2019-03-23 09:39

    The first half of the book on LSD pre-1967 was super interesting in chronicaling the drug's history and the different characters who came across it from the Swiss chemist's first trip on a bicycle ride, to Aldous Huxleys dying command, to the shadowy experiments of the CIA. Post 67 is a lot of history and info I already was aware of, well written but not too interesting to me. A great book for those interested in Psychedelics.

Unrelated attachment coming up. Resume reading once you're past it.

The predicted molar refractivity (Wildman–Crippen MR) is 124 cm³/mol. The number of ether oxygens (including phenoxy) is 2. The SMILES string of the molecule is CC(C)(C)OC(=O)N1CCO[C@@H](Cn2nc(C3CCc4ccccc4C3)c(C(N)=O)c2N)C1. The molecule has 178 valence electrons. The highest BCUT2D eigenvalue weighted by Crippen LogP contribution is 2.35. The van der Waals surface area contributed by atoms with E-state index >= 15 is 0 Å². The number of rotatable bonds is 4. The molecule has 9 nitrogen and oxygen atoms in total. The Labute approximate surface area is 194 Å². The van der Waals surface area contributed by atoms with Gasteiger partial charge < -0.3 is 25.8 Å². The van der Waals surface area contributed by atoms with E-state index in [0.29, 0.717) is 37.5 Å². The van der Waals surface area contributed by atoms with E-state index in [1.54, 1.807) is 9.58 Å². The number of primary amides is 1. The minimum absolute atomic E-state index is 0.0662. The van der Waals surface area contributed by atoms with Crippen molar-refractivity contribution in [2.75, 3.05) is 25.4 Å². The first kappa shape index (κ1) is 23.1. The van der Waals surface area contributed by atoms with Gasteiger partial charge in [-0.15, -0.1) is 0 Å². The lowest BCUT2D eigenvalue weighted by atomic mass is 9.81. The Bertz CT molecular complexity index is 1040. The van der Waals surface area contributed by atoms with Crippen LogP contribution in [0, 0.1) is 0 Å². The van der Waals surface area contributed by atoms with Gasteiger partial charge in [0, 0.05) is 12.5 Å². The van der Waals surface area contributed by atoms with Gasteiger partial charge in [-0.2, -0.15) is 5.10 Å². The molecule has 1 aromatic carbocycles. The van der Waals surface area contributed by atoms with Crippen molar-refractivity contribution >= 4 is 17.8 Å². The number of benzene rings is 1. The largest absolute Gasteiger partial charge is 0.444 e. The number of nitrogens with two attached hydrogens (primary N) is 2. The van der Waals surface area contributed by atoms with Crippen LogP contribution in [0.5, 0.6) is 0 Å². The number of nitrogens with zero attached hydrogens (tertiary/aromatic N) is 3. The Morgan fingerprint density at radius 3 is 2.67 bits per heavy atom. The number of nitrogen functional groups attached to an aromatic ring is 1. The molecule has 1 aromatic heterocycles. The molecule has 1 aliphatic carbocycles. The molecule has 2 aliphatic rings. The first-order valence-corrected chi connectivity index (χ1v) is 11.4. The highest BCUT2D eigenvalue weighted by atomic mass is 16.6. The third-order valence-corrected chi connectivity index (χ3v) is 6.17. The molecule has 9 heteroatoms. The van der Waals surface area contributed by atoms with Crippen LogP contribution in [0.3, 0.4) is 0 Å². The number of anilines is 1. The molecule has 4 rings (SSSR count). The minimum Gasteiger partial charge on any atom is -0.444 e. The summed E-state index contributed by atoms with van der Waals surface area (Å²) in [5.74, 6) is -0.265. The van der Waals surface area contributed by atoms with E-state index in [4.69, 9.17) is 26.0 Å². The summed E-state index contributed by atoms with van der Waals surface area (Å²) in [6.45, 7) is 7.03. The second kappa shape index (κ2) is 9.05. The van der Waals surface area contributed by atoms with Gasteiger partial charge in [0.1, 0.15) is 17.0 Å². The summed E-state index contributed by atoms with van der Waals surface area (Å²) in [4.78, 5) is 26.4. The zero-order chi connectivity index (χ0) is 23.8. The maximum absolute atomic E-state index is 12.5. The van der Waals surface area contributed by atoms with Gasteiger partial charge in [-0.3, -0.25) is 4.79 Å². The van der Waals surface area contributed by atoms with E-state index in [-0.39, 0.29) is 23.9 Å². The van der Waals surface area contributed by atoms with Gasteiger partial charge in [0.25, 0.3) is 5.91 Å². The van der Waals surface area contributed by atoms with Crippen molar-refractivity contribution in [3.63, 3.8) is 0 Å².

• taeli
    2019-02-24 16:27

    read 10/30/17

  • Margot
    2019-03-20 17:37